Time and frequency domain analyses of heart rate variability in patients with epilepsy

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Evrengül H, Tanriverdi H, Dursunoglu D, Kaftan A, Kuru O, Unlu U, and Kilic M (2005) Time and frequency domain analyses of heart rate variability in patients with epilepsy. Epilepsy Res 63:2-3 131–139.

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Abstract: Heart rate variability (HRV) is a useful tool for the detection of sympathetic-parasympathetic balance of autonomic nervous system in patients at risk of sudden death (SD). SD is more common in patients with epilepsy and the exact mechanisms of SD are unknown. Autonomic nervous system involvement in patients with epilepsy has rarely been studied and has shown conflicting results. Our purpose was to determine if HRV showed any changes in patients with epilepsy in comparison with normal population. A short period analysis of HRV was performed for both the frequency and time domain in 43 epilepsy patients who had generalized tonic-clonic seizures (GTCS) and who were not taking any medications and also in 43 age and sex matched controls. In the time domain analysis, patients displayed higher SDNN (standard deviation of all R-R intervals), SDANN (standard deviation of mean NN intervals in 5 min recordings) and HRV triangular index than did healthy subjects (p < 0.0001). Patients tended to display higher pNN50 (number of R-R intervals differed by > 50 ms from adjacent interval divided by the total number of all R-R intervals) and RMSSD (root-mean-square of successive differences) values than did healthy subjects, but the differences were not statistically significant (p > 0.05). In the frequency domain analysis, the spectral measures of HRV showed a reduction of high frequency (HF) values (is a marker of parasympathetic activity) and an increase of low frequency (LF) values (is a measure of sympathetic activity); as a result, the ratio between low and high frequencies (LF/HF) was significantly increased (p < 0.0001, p < 0.0001 and p < 0.001, respectively). Our data suggests an increase in the sympathetic control of the heart rate in epilepsy patients who have GTCS. This increased sympathetic activity could play a key role in the development of ventricular tachyarrhythmias in patients with epilepsy and may be related to the higher incidence of sudden death in this disorder as compared to controls.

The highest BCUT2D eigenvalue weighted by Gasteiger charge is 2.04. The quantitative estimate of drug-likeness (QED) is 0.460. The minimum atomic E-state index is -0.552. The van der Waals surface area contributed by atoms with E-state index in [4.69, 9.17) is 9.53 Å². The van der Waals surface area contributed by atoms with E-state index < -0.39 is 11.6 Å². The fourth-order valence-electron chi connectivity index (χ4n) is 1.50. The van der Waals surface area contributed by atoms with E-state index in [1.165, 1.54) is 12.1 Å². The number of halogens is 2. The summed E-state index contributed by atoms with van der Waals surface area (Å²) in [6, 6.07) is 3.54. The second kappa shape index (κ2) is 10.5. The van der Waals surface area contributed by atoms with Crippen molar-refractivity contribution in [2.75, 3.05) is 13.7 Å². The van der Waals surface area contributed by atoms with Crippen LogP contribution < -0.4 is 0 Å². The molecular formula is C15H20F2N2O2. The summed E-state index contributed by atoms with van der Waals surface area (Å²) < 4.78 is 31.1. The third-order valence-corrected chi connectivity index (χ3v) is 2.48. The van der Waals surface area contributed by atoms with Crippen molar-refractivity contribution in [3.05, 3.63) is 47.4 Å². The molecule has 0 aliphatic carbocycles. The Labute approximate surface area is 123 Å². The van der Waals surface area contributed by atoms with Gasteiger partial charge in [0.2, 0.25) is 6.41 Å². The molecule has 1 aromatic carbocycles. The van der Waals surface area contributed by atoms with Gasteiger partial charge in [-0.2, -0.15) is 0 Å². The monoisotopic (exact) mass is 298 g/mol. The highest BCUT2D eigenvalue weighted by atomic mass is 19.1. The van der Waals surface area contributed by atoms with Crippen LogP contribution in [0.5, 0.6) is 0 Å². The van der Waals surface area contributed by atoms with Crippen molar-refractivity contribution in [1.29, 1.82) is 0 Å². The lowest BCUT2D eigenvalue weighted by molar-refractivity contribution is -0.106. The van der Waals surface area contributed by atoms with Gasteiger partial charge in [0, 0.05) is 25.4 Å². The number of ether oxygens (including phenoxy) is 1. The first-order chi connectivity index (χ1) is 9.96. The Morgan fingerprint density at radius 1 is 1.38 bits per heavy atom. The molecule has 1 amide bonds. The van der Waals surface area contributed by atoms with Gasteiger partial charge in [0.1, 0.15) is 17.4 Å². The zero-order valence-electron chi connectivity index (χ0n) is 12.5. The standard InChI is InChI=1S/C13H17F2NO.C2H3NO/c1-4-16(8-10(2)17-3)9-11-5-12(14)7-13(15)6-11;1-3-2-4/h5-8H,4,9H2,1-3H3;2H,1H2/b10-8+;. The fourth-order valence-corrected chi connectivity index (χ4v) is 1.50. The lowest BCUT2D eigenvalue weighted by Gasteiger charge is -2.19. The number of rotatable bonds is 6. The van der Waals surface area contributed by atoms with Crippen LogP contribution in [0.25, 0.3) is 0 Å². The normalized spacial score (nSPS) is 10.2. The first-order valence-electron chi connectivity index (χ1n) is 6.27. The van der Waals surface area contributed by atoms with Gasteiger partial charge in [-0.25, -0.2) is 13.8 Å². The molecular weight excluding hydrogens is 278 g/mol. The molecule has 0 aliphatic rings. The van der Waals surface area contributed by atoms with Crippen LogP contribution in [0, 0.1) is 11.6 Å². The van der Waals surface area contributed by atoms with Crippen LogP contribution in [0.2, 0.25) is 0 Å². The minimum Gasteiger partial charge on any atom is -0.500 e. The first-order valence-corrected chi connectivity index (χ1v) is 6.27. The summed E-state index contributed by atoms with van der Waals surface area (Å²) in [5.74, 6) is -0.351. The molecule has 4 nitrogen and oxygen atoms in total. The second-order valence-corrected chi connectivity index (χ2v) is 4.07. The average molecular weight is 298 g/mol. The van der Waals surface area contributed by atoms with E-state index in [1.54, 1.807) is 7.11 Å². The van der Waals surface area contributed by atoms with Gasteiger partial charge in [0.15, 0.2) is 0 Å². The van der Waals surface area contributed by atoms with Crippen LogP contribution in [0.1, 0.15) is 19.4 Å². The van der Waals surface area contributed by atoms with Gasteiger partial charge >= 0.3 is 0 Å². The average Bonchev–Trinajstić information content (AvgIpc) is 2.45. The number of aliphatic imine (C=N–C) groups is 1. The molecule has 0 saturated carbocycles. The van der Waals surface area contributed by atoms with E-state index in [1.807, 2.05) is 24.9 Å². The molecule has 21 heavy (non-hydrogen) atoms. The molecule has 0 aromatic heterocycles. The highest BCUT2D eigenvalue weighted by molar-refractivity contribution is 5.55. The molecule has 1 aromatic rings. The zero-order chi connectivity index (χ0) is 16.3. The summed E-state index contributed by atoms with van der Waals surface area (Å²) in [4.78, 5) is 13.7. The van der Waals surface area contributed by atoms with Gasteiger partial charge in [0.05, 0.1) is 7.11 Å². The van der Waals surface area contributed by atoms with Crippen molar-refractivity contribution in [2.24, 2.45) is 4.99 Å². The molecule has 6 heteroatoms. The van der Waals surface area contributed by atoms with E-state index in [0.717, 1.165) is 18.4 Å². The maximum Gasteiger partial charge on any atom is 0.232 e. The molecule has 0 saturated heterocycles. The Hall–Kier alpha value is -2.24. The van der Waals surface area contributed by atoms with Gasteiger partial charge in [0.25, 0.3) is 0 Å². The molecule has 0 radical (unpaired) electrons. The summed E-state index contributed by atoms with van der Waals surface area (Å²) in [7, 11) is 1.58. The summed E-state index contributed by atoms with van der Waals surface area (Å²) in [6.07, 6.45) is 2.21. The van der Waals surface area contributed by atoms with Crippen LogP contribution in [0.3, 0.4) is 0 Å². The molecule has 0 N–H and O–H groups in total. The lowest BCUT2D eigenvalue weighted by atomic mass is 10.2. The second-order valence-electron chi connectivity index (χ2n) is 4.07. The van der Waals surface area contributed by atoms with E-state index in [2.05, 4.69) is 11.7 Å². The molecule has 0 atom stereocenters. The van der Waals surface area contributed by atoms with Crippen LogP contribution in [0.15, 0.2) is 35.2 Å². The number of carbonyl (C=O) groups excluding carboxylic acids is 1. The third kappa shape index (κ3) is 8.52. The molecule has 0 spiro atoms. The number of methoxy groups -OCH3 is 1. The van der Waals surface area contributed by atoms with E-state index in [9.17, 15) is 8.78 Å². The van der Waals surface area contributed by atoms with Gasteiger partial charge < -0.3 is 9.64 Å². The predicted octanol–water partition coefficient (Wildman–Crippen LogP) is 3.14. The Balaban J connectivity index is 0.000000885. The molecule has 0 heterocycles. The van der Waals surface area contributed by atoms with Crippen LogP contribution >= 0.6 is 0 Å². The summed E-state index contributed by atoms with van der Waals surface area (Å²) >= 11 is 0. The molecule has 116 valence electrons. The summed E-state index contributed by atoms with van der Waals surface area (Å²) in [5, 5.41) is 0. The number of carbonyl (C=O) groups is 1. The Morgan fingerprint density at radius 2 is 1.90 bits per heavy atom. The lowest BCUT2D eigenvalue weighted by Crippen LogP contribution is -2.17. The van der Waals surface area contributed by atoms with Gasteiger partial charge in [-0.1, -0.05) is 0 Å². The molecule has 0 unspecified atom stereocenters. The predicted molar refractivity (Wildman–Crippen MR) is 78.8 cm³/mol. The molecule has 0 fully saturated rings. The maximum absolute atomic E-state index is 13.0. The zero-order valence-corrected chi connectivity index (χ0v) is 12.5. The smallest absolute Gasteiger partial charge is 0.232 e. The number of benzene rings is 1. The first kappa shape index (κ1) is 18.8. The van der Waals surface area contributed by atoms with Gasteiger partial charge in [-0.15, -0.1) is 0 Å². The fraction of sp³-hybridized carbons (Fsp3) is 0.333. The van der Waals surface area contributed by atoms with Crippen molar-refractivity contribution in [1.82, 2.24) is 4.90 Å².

Keywords: Autonomic disease; Heart rate variability; Epilepsy



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